Subject: Re: suid helper to verify own passwd
To: Christian Biere <firstname.lastname@example.org>
From: Thor Lancelot Simon <email@example.com>
Date: 12/21/2006 22:15:34
On Fri, Dec 22, 2006 at 04:02:08AM +0100, Christian Biere wrote:
> Thor Lancelot Simon wrote:
> > On Fri, Dec 22, 2006 at 03:29:28AM +0100, Christian Biere wrote:
> > > Christian Biere wrote:
> > > > > static char pwbuf;
> > > > pwbuf is/must be NUL-terminated?
> > >
> > > Ok, I noticed that pwbuf is static and the check for buflen==0.
> > > I guess using a mlock()ed buffer instead would be paranoid?
> > What exactly is the point of this? The program which prompted for the
> > user's password, after all,
> Isn't it possible for the program to read the password into a mlock()ed
> buffer when prompting for it? Maybe it's futile for a X11 application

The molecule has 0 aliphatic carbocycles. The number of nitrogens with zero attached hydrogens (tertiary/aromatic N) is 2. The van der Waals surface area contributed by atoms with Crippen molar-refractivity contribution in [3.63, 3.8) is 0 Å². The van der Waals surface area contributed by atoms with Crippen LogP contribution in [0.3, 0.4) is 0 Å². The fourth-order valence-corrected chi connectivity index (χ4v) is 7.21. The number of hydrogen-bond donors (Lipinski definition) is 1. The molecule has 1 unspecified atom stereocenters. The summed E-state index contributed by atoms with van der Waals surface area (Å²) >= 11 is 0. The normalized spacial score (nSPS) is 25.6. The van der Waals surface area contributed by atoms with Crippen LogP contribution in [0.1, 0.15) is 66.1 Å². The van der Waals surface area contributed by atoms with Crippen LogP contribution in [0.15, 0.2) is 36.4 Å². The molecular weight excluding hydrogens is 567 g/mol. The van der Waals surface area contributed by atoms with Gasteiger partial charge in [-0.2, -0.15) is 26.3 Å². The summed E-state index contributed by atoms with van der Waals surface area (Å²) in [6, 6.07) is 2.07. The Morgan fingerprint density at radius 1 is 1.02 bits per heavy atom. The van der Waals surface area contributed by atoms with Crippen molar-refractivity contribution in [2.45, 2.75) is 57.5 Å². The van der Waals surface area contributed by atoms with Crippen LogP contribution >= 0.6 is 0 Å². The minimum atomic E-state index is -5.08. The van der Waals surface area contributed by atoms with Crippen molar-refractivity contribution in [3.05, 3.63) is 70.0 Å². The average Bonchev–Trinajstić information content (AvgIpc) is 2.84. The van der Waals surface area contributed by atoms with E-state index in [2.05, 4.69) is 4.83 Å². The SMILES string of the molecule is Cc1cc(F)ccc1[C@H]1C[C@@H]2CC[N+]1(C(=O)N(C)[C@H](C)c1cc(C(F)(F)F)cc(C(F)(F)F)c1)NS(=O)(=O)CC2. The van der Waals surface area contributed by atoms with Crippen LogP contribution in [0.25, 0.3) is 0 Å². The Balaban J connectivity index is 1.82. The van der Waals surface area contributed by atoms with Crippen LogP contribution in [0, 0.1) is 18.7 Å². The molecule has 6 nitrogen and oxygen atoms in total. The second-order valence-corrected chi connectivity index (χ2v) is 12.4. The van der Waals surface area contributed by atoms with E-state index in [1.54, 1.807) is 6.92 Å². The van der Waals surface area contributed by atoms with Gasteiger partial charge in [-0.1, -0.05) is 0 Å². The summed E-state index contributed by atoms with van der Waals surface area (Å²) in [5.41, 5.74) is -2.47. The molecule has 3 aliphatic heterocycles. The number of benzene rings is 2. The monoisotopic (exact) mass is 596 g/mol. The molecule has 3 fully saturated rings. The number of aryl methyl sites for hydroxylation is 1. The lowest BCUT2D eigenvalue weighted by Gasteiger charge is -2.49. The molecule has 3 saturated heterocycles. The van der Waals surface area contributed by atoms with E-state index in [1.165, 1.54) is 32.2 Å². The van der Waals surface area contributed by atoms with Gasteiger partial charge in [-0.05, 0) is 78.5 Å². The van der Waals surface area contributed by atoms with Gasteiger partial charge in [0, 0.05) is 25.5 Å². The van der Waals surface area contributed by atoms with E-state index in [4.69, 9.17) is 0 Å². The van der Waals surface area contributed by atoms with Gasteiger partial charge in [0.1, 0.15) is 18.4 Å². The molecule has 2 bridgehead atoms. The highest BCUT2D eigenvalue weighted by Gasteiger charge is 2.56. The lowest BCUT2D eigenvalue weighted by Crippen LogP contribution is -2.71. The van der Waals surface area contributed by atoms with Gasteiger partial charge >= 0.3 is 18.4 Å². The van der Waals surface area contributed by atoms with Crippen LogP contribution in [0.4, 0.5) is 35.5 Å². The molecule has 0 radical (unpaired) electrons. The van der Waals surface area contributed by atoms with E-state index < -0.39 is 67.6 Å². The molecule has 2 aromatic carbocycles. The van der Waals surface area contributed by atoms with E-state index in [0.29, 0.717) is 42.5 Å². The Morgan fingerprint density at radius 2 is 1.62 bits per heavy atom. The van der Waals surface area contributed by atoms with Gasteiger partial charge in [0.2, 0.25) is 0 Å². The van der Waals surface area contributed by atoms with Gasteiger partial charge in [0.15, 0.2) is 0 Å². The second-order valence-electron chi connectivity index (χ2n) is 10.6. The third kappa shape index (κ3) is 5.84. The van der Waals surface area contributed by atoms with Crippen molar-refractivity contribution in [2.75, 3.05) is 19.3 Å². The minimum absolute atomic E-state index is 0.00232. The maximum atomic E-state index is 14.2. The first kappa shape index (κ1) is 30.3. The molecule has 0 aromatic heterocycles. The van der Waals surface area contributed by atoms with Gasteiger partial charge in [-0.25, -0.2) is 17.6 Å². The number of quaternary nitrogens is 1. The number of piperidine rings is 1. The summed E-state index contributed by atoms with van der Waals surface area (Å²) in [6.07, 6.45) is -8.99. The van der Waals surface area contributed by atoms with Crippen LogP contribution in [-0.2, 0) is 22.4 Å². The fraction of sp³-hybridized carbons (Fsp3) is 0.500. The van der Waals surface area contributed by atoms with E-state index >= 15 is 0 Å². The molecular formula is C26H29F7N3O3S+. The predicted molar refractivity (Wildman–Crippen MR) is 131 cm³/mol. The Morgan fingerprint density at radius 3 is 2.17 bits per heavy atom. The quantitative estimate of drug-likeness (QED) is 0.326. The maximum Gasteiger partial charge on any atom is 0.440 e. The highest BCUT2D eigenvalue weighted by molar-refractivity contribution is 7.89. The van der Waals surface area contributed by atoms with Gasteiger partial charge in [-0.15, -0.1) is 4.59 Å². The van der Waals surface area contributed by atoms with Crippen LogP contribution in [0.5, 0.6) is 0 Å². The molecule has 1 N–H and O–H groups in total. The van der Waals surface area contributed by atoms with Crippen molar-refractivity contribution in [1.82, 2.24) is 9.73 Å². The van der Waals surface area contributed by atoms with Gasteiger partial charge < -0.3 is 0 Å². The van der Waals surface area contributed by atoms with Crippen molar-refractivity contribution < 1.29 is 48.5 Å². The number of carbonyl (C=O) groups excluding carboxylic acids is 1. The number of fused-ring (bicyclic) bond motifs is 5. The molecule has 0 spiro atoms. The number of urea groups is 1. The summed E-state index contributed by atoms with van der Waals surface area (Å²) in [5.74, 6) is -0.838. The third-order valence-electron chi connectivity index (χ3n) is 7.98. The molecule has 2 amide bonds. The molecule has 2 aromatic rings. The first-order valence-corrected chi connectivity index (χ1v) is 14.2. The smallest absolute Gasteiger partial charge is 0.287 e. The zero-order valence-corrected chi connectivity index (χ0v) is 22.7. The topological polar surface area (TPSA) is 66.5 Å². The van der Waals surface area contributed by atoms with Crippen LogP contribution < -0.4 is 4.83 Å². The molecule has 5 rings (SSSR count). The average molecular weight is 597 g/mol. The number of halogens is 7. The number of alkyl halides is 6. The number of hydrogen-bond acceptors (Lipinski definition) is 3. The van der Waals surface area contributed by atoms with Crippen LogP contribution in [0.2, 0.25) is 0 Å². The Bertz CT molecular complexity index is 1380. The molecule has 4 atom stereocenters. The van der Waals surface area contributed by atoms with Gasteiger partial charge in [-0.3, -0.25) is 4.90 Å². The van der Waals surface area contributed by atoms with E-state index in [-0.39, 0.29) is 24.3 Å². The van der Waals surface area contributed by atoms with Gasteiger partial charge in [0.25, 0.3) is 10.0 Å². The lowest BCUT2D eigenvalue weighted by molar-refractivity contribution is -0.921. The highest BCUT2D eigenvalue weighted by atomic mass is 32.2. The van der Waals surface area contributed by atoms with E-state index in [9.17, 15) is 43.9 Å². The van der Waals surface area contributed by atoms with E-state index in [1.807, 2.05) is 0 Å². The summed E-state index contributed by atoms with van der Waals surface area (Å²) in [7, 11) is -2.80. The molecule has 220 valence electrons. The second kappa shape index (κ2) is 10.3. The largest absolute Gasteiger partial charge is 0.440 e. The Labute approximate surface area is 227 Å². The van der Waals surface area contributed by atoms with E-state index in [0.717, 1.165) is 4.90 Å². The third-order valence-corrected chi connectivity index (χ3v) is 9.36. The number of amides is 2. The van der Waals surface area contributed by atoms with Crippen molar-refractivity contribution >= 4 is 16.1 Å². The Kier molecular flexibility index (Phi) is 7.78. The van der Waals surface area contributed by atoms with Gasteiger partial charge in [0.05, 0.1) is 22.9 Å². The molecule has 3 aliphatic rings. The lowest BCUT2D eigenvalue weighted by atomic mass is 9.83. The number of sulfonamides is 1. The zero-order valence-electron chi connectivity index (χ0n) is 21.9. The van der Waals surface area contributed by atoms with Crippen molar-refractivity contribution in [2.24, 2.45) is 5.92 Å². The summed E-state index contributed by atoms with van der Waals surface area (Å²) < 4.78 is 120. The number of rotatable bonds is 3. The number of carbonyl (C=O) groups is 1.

> but if you're reading it from a TTY or some other file descriptor, that's
> possible, isn't it?
1) Do you believe that this is what programs that prompt for passwords
2) If this were what programs that prompted for passwords actually did,
then what you propose might protect against an attacker who did not
have root access to the machine now, but could at some point in the
future, if the programs were swapped out and those swap pages never
overwritten. But, in fact, anyone who _does_ have access to not even
root, but instead the euid of the program that is prompting for the
password, can simply steal the password _now_. So I am not sure what,
in the real world, this change would gain you.
If, instead of a pipe, we used shared memory between the helper and the
userspace program, mlocking the buffer in the helper might guarantee that
it was locked in the caller. And if the caller never ever copied the
password before or after feeding it to the helper, this might protect
against disclosure of the password to a later attacker with access to the
swap partition. But that seems like a lot of complexity for a very
hypothetical gain -- particularly when those worried about such attacks
can (and should) just encrypt their entire swap partitions.